Electronic Billboards Along The Information Superhighway: Liability Under The Lanham Act For Using Trademarks To Key Internet Banner Ads, Christine Galbraith Davik

Faculty Publications

With almost one billion web pages on the Internet today, a search engine is a necessity at times. But search engines are also for-profit ventures and the financial success of these sites hinges on advertising revenue. One of the ways in which these sites generate income is by selling “keywords” to advertisers. Although there has been only one judicial decision – Playboy Enterprises, Inc. v. Netscape Communications – involving banner ads keyed to trademarks, it will undoubtedly not be the last. This article argues that despite the invisible nature of this unauthorized trademark use, the common practice of keying a banner ad ...


Expressive Commerce In Cyberspace: Public Goods, Network Effects, And Free Speech, Daniel C. Farber Jun 2000

Expressive Commerce In Cyberspace: Public Goods, Network Effects, And Free Speech, Daniel C. Farber

Georgia State University Law Review

No abstract provided.


The Internet Gambling Prohibition Act Of 1999: Congress Stacks The Deck Against Online Wagering But Deals In Traditional Gaming Industry High Rollers, Tom Lundin Jun 2000

The Internet Gambling Prohibition Act Of 1999: Congress Stacks The Deck Against Online Wagering But Deals In Traditional Gaming Industry High Rollers, Tom Lundin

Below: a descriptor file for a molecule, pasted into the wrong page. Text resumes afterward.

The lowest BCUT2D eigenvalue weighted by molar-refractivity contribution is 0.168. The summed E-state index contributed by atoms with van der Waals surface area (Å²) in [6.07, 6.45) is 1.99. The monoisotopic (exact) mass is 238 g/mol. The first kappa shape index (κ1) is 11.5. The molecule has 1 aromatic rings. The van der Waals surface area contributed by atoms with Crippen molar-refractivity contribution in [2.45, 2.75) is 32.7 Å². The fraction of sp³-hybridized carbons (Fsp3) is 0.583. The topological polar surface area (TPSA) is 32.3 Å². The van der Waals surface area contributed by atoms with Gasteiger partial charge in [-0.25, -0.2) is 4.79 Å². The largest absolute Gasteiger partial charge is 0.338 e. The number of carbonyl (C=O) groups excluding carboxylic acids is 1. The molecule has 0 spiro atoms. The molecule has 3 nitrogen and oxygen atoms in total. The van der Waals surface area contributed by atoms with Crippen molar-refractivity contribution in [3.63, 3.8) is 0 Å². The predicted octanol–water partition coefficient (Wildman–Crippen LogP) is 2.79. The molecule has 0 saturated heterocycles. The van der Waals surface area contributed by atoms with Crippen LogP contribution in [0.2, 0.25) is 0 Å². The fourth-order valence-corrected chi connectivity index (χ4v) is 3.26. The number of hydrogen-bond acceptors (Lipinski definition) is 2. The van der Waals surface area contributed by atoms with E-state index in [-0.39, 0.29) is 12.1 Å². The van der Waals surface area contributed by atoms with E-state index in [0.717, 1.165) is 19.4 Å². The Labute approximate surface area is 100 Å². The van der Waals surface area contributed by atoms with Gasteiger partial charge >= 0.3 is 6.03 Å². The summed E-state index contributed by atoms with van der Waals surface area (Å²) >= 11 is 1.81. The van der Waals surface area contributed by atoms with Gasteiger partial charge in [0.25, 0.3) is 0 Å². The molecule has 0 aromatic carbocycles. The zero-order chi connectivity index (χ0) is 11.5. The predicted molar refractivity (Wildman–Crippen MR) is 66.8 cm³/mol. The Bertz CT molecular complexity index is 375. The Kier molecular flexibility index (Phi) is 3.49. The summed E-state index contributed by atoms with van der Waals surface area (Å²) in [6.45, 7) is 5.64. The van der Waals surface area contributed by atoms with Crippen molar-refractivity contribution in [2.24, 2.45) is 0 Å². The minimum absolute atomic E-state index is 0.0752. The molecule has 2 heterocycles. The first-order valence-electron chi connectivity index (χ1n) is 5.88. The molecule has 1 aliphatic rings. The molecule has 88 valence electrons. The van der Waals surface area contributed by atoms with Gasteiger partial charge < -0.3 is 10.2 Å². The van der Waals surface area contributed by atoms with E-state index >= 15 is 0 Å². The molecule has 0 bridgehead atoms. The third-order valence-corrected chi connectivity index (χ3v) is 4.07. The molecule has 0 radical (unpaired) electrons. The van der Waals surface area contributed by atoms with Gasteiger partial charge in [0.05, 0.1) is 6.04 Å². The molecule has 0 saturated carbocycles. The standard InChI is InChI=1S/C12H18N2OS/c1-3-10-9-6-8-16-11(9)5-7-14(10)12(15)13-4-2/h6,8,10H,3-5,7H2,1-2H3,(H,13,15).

Georgia State University Law Review

No abstract provided.


Consumers Surfing For Sales In Cyberspace: What Constitutes Acceptance And What Legal Terms And Conditions Bind The Consumer?, Mark E. Budnitz Jun 2000

Consumers Surfing For Sales In Cyberspace: What Constitutes Acceptance And What Legal Terms And Conditions Bind The Consumer?, Mark E. Budnitz

Georgia State University Law Review

No abstract provided.


Establishing A Legitimate Expectation Of Privacy In Clickstream Data, Gavin Skok Jun 2000

Establishing A Legitimate Expectation Of Privacy In Clickstream Data, Gavin Skok

Michigan Technology Law Review

This Article argues that Web users should enjoy a legitimate expectation of privacy in clickstream data. Fourth Amendment jurisprudence as developed over the last half-century does not support an expectation of privacy. However, reference to the history of the Fourth Amendment and the intent of its drafters reveals that government investigation and monitoring of clickstream data is precisely the type of activity the Framers sought to limit. Courts must update outdated methods of expectation of privacy analysis to address the unique challenges posed by the Internet in order to fulfill the Amendment's purpose. Part I provides an overview of ...


Looking A Gift Horse In The Mouth: An Analysis Of Free Internet Stock Offerings, Joel Michael Schwarz Jun 2000

Looking A Gift Horse In The Mouth: An Analysis Of Free Internet Stock Offerings, Joel Michael Schwarz

Michigan Technology Law Review